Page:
card
325

Oscar Wisting

OLogy Series
ologist
card
325

Oscar Wisting

OLogy Series
ologist

Oscar Wisting was part of the famous Antarctic expedition led by the Norwegian explorer Roald Amundsen. He was a talented craftsmen, who could fix boots, clothes, tents, and other essential supplies. He also cared for the sled dogs. In Dec- ember 1911, Wisting was one of five men from this expedition who became the first to reach the South Pole. He continued to work with Amundsen for 16 years after the South Pole expedition.

When Amundsen set sail from Norway in 1910, Wisting and the rest of the crew believed they were headed for:

the North Pole

the South Pole

America

Are you right?

Correct!

Amundsen's original plan was to reach the Arctic Ocean and possibly drift in the sea ice across the North Pole. But when he learned that Robert Peary had already reached it, Amundsen set a new course for the South Pole.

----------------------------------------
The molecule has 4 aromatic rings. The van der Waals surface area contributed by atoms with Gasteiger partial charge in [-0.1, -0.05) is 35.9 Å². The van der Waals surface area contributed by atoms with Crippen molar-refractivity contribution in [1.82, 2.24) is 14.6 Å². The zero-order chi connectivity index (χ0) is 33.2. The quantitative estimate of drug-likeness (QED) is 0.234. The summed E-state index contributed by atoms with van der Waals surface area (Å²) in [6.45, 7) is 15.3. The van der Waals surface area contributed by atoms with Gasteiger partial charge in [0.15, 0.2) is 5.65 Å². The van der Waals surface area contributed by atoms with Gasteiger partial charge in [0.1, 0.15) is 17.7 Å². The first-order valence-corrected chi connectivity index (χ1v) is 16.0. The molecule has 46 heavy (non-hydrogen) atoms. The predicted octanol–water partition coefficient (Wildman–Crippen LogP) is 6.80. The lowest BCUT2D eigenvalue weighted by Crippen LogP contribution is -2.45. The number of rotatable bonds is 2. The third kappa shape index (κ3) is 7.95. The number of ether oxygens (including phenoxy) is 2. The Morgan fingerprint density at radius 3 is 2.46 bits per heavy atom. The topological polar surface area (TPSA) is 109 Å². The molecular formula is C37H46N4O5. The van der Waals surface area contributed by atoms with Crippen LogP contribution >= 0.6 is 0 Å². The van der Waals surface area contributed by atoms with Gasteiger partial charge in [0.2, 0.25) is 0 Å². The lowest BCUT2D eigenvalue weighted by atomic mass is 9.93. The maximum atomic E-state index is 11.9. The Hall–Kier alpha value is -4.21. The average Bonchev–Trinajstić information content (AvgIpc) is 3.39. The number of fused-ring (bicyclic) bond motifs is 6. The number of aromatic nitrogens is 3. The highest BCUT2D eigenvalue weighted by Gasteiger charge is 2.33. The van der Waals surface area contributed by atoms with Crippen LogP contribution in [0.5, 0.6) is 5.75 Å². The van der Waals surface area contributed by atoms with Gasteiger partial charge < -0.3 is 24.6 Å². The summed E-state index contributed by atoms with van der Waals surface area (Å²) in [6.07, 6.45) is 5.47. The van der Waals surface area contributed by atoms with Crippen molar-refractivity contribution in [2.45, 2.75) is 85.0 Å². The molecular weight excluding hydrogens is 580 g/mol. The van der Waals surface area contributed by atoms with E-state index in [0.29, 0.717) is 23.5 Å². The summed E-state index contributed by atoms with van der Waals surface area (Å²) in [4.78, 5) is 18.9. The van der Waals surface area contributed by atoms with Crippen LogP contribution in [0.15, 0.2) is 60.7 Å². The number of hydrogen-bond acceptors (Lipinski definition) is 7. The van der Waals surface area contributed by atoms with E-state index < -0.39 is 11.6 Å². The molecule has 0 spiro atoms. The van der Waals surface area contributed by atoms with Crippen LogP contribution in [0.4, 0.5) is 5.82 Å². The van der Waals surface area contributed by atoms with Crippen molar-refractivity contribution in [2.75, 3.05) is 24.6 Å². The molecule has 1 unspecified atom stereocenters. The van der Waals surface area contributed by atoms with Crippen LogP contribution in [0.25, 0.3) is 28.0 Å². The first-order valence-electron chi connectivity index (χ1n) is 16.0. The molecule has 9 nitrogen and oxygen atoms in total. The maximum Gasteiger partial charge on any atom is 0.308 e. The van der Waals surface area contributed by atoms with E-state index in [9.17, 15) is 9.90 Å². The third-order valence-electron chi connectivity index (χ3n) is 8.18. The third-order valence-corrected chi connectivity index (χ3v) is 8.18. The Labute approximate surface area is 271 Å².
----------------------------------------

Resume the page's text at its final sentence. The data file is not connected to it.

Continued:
Oscar Wisting took a magnetic compass to the Pole. However, he probably did not rely on it much during his journey because:

the compass was broken

magnetic compasses don't work well near the South Pole

he did not need to know the direction

Are you right?

Correct!

In Antarctica, magnetic compasses don't work well because it's too close to the south magnetic pole to make an accurate reading. The men usually relied on other equipment to find their way.

Roald Amundsen

Wisting had a way
of his own with
his four-footed subjects,
and was soon on
a confidential footing
with them.

Wisting was one of the first two people to reach both the North Pole and the South Pole.

Fact
or
Fiction
?

Fact

The other was his companion, Roald Amundsen. The two reached the North Pole by aircraft in 1926.

The ship from Amunsen's famous expedition, the Fram, still exists today.

Fact
or
Fiction
?

Fact

The ship is on display at the Fram Museum in Oslo. Wisting helped establish the museum. In 1936, he died at the museum--in his old bunk on board the Fram.

Lived: 1871-1936
Hometown: Larvik, Norway
Known for: One of the five-member Norwegian team that reached the South Pole in 1911.
Cool Fact: Using a rope, Wisting saved a teammate from plunging into a crevasse, a deep crack in the ice sheet.
Cool Fact: After the expedition, Wisting helped establish a museum in Norway that is still open today.

Image credits: The Fram Museum / JFO; Roald Amundsen: © AGE Fotostock.